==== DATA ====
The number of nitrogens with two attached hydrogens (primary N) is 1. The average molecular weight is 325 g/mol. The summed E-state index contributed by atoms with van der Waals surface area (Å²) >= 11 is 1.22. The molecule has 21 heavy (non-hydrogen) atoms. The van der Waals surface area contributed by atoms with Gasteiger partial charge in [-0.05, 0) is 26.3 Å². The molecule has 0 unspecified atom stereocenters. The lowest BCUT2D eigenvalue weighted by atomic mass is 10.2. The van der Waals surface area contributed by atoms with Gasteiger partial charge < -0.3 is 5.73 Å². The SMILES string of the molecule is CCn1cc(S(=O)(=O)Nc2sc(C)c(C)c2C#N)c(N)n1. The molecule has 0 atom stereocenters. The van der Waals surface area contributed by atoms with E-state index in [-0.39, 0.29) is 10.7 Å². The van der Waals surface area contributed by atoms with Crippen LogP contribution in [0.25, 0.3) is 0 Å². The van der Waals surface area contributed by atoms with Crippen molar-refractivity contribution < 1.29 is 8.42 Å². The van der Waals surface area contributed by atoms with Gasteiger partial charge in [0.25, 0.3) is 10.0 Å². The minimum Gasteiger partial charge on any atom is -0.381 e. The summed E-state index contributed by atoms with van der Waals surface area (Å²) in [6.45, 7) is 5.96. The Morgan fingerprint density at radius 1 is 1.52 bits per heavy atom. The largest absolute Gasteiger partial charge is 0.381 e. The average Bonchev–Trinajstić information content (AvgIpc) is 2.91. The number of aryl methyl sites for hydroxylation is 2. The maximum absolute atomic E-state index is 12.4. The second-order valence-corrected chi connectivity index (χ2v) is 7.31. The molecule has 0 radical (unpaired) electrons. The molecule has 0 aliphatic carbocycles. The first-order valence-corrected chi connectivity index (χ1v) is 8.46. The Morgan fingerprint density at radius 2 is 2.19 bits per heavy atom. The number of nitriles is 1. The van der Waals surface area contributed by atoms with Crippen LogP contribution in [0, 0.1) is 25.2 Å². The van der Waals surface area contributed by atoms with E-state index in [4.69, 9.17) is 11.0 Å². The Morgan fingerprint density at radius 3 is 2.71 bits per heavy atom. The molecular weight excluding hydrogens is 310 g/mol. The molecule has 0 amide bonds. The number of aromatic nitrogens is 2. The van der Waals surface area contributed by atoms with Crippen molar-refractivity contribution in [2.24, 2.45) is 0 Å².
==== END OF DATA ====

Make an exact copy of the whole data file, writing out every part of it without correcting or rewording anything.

The number of nitrogens with two attached hydrogens (primary N) is 1. The average molecular weight is 325 g/mol. The summed E-state index contributed by atoms with van der Waals surface area (Å²) >= 11 is 1.22. The molecule has 21 heavy (non-hydrogen) atoms. The van der Waals surface area contributed by atoms with Gasteiger partial charge in [-0.05, 0) is 26.3 Å². The molecule has 0 unspecified atom stereocenters. The lowest BCUT2D eigenvalue weighted by atomic mass is 10.2. The van der Waals surface area contributed by atoms with Gasteiger partial charge < -0.3 is 5.73 Å². The SMILES string of the molecule is CCn1cc(S(=O)(=O)Nc2sc(C)c(C)c2C#N)c(N)n1. The molecule has 0 atom stereocenters. The van der Waals surface area contributed by atoms with E-state index in [-0.39, 0.29) is 10.7 Å². The van der Waals surface area contributed by atoms with Crippen LogP contribution in [0.25, 0.3) is 0 Å². The van der Waals surface area contributed by atoms with Crippen molar-refractivity contribution < 1.29 is 8.42 Å². The van der Waals surface area contributed by atoms with Gasteiger partial charge in [0.25, 0.3) is 10.0 Å². The minimum Gasteiger partial charge on any atom is -0.381 e. The summed E-state index contributed by atoms with van der Waals surface area (Å²) in [6.45, 7) is 5.96. The Morgan fingerprint density at radius 1 is 1.52 bits per heavy atom. The largest absolute Gasteiger partial charge is 0.381 e. The average Bonchev–Trinajstić information content (AvgIpc) is 2.91. The number of aryl methyl sites for hydroxylation is 2. The maximum absolute atomic E-state index is 12.4. The second-order valence-corrected chi connectivity index (χ2v) is 7.31. The molecule has 0 radical (unpaired) electrons. The molecule has 0 aliphatic carbocycles. The first-order valence-corrected chi connectivity index (χ1v) is 8.46. The Morgan fingerprint density at radius 2 is 2.19 bits per heavy atom. The number of nitriles is 1. The van der Waals surface area contributed by atoms with Crippen LogP contribution in [0, 0.1) is 25.2 Å². The van der Waals surface area contributed by atoms with E-state index in [4.69, 9.17) is 11.0 Å². The Morgan fingerprint density at radius 3 is 2.71 bits per heavy atom. The molecular weight excluding hydrogens is 310 g/mol. The molecule has 0 amide bonds. The number of aromatic nitrogens is 2. The van der Waals surface area contributed by atoms with Crippen molar-refractivity contribution in [2.24, 2.45) is 0 Å².